Stability and Diversity in Ecosystems
Scientists say focus on stability
August 3, 2007
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Is biodiversity important for predicting human impacts on ecosystems? If diverse ecosystems were, as a consequence, more stable, the answer would be yes.
However, stability is not one, simple property of an ecosystem and there is no one, simple relationship between diversity and stability, say ecologists Tony Ives and Steve Carpenter of the University of Wisconsin at Madison.
In the last 20 years, ecologists have performed experiments on diversity and stability, manipulating diversity (number of species) at small scales, then measuring one of several kinds of stability.
While these studies have taught us a lot about how diversity affects some types of stability, they don't necessarily tell us how stable ecosystems will be against human impacts, say Ives and Carpenter.
Ecologists should turn the question on its head, the researchers believe: rather than focusing on how diversity affects stability, scientists might make faster progress by focusing on stability first.
"Humans don't change 'just' biodiversity," said Ives. "Humans cause major environmental changes to ecosystems, like acidifying lakes or cutting down forests, with changes in biodiversity often a by-product.
"Rather than how biodiversity affects stability, we should be asking how environmental change affects the stability of many aspects of ecosystems, including diversity."
People often equate stable with good, unstable with bad, said Carpenter. But that thinking may be dead wrong.
"Anybody who has fought the very stable population of dandelions on their front lawn," he said, "or the increasingly predictable algal blooms in lakes like Mendota in downtown Madison [Wisconsin], knows that stable isn't necessarily good. Everyone would like to make components of ecosystems like these unstable enough to disappear."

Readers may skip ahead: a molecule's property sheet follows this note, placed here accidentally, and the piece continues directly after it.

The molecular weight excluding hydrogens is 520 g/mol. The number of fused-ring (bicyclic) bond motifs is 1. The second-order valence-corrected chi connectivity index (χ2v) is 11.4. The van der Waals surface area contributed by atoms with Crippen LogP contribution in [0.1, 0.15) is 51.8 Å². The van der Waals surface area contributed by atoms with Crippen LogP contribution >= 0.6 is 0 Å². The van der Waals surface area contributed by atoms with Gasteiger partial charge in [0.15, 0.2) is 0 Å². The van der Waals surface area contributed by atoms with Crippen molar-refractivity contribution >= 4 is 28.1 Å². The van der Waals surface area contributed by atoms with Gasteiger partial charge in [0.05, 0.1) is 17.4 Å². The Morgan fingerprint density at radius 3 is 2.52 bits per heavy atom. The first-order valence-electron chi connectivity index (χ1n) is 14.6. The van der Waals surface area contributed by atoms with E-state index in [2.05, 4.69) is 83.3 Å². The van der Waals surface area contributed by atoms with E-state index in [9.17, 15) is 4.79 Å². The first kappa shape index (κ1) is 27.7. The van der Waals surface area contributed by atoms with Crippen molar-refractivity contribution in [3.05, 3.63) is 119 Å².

In fact, environmental management is the management of stability, destabilizing unwanted situations while stabilizing preferred situations, Carpenter said.
Ives' and Carpenter's conclusion is that ecologists are still far from understanding how many ecosystems work. There are no short-cuts, they say, and it might be impossible to extrapolate from one ecosystem (or one experimental plot) to other ecosystems.
"The best argument for preserving biodiversity is still the cautionary principle," said Ives. "Given that we know little, it makes sense not to change much."
Ives and Carpenter published a review paper on stability and diversity of ecosystems in the journal Science on July 6, 2007.
Their research is funded by the National Science Foundation's Division of Environmental Biology, Long-Term Ecological Research (LTER) Program's North Temperate Lakes site in Wisconsin.-- Cheryl Dybas, NSF (703) 292-7734 email@example.com
Sparkling Lake, Wis., before the removal of rusty crayfish, an invasive species, from its waters.
Credit and Larger Version
University of Wisconsin-Madison
Long Term Research in Environmental Biology